You can find out more about NPF's National Medical Director, Dr. Michael S. Okun, by also visiting the NPF Center of Excellence, University of Florida Center for Movement Disorders & Neurorestoration.
In a decade where most of the newspaper headlines have been dominated with gloomy economic forecasts, most experts can agree that health care expenses are driving much of the world’s current economic burden. Austerity measures, if applied to research into chronic neurodegenerative diseases such as Parkinson’s disease, could have terrible long-term effects that will further damage the world’s economic infrastructure. There are three recent and important papers that address the short and long-term economic burden of Parkinson’s disease.
In 2007 Ray Dorsey constructed the first sobering weather forecast for Parkinson’s disease. In the world’s most populous nations, the number of Parkinson’s sufferers would double to almost 30 million by the year 2030. As life expectancy increased, so too would the number of young and also old Parkinson’s sufferers. A storm of worldwide economic burden would soon be churning up speed, and it would be headed for every occupied continent on the planet earth.
In 2013, Kowal and colleagues constructed an economic model of Parkinson’s disease that was designed to estimate “disease prevalence, excess healthcare use, medical costs, and nonmedical costs by using the U.S. Census Bureau's 2010 to 2050 population data.” This model allowed the researchers to estimate the current and projected burden of Parkinson’s disease. The shocker was revealed when the model predicted that the prevalence of Parkinson’s disease would double by 2040. In the U.S. it was estimated that we spend $14 billion dollars a year on Parkinson’s disease care, which was $8.1 billion more than we spend on a similar American citizen without the disease. Another $6 billion dollars was lost due to employment issue in Parkinson’s patients.
Johnson and colleagues at the University of Pennsylvania National Parkinson Foundation (NPF) in 2013 took another approach to constructing a Parkinson’s disease specific economic model. The Penn investigators were interested in the “economic consequences of slower rates of Parkinson’s progression.” They used a technique called a Markov model, and through this technique they were able to predict the potential savings associated with slowing disease progression. Slowing progression by just 20% saved $60,657 per patient. Stopping disease progression saved $442,429 per patient.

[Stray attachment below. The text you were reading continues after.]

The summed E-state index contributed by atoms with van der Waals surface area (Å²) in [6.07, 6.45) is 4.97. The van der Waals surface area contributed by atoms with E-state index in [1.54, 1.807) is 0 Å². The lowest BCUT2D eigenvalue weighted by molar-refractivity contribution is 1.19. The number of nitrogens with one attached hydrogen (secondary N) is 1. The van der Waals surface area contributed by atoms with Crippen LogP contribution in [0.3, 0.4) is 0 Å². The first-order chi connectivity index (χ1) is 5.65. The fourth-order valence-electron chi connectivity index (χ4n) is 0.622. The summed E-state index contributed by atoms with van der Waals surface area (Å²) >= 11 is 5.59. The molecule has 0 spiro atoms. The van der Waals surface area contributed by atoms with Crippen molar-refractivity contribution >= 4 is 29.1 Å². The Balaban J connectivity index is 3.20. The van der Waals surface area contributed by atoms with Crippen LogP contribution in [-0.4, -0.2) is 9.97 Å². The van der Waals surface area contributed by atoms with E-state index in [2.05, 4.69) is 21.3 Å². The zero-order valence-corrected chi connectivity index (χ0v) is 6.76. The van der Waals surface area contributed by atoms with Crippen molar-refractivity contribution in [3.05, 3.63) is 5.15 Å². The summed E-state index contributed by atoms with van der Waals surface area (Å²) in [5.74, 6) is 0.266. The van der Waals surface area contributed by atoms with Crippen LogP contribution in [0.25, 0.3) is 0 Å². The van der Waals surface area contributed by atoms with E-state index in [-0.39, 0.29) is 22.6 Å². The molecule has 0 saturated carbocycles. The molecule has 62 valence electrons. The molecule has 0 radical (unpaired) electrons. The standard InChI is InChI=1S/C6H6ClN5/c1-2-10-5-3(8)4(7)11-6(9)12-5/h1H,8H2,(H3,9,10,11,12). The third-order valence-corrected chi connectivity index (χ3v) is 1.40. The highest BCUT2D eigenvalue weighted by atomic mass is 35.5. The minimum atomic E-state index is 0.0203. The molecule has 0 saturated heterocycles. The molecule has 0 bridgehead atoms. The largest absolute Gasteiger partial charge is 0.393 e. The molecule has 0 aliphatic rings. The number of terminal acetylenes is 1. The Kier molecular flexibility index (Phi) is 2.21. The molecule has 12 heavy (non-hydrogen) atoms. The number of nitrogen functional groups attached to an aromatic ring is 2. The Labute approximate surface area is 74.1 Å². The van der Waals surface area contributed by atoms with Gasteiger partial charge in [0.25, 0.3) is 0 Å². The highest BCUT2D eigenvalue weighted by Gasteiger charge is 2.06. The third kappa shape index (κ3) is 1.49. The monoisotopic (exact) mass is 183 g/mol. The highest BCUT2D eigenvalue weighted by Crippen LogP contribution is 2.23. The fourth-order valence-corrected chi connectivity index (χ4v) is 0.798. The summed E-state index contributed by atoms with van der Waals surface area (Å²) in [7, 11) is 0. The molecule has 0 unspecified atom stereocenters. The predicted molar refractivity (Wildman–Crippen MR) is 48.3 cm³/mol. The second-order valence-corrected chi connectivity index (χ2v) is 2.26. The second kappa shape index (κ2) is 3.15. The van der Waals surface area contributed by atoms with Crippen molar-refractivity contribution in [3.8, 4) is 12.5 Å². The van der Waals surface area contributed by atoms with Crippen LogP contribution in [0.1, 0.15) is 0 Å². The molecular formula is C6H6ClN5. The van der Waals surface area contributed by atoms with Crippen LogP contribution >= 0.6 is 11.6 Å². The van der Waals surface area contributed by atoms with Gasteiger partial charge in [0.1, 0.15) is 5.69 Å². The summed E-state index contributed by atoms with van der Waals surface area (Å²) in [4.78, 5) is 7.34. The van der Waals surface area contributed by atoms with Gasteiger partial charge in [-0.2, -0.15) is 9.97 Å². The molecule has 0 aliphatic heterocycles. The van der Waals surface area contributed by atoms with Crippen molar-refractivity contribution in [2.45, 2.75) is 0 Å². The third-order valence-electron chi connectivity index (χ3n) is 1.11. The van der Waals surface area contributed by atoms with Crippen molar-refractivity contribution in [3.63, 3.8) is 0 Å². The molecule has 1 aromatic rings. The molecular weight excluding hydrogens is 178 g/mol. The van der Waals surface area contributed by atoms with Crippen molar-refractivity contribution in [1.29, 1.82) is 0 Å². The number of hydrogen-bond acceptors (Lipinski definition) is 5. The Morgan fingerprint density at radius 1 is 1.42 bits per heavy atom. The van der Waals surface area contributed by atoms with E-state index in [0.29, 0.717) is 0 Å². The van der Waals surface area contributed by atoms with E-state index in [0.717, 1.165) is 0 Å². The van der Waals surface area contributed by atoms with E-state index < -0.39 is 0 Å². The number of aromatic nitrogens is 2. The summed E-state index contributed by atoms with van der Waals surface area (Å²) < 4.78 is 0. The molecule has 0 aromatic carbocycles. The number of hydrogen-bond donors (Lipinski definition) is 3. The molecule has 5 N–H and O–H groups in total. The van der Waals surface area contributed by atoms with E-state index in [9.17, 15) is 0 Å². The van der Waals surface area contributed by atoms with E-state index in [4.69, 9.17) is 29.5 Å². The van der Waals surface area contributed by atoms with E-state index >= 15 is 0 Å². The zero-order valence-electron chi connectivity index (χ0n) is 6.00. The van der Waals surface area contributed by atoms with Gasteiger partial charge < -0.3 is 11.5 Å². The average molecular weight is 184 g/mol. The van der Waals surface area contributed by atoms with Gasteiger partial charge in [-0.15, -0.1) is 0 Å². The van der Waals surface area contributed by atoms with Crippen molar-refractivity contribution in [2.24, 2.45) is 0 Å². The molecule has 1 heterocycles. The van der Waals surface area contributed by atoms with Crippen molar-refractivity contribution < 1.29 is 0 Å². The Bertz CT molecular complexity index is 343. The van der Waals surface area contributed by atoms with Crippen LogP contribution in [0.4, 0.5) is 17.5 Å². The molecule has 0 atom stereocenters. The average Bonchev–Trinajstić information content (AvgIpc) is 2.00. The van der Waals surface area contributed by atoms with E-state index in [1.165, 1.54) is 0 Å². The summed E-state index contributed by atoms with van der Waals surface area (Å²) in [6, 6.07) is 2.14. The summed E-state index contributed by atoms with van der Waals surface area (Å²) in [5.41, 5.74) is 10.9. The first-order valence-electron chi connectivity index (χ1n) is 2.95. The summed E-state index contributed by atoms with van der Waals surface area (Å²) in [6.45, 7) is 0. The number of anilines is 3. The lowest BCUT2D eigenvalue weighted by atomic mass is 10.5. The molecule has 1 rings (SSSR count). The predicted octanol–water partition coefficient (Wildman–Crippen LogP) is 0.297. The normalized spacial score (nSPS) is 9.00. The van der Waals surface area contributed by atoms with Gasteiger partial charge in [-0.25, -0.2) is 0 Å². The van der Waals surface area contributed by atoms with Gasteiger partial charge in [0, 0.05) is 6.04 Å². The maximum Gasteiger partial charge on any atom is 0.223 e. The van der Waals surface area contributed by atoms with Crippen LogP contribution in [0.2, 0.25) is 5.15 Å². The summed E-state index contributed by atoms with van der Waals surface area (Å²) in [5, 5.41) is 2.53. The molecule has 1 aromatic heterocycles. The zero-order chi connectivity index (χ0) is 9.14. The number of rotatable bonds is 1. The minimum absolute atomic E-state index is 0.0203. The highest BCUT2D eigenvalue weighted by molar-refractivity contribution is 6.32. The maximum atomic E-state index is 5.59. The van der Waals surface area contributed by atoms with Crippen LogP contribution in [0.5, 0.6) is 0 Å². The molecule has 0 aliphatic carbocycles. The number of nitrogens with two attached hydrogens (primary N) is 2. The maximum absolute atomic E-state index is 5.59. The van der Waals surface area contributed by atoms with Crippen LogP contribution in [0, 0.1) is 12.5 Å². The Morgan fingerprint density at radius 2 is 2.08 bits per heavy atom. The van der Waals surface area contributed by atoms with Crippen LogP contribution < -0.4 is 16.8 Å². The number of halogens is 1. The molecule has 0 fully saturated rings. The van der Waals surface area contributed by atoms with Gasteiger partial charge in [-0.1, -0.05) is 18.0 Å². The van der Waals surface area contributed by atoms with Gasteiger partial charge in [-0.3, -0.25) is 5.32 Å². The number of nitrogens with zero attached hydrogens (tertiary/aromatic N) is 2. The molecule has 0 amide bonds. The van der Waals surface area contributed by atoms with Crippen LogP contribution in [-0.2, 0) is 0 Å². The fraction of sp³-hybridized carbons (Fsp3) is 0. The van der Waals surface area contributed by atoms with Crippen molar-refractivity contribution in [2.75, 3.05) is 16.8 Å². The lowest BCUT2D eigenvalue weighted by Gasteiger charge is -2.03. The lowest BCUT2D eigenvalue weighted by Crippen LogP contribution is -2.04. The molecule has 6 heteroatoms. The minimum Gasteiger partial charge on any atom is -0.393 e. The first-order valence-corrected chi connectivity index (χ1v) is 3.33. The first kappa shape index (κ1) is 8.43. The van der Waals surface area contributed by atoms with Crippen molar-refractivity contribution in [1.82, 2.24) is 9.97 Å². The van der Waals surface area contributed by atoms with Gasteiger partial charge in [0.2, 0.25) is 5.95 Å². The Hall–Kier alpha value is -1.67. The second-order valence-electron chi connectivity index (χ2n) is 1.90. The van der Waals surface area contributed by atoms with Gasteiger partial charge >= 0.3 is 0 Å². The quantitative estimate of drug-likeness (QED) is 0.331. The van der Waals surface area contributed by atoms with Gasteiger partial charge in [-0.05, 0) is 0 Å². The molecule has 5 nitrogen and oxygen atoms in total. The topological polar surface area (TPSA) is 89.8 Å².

It is now clear from multiple independent sources that the weather forecast is predicting a future storm of Parkinson’s disease cases, and that with the storm will come with a downpour of bills and economic burden. These new Parkinson’s disease cases, along with existing sufferers, will have a social and an economic impact on all countries and cultures. We will need to expand our care models and our research to address, and to reduce this burden. It will be important that we advocate for more dollars for Parkinson’s disease research, as it will surely be a wise investment for the future of all nations.
Read the press release issued by the Parkinson's Action Network on behalf of all the U.S. Parkinson's organizations about the economic burden of Parkinson's disease.
Okun, M.S. The 10 Secrets to a Happier Life with Parkinson’s Disease. In Press: 2013.
Kowal SL, Dall TM, Chakrabarti R, Storm MV, Jain A. The current and projected economic burden of Parkinson's disease in the United States. Mov Disord. 2013 Feb 21. doi: 10.1002/mds.25292. [Epub ahead of print] PMID: 23436720 [PubMed - as supplied by publisher]
Johnson SJ, Diener MD, Kaltenboeck A, Birnbaum HG, Siderowf AD. An economic model of Parkinson's disease: Implications for slowing progression in the United States. Mov Disord. 2013 Feb 12. doi: 10.1002/mds.25328. [Epub ahead of print] PMID: 23404374 [PubMed - as supplied by publisher]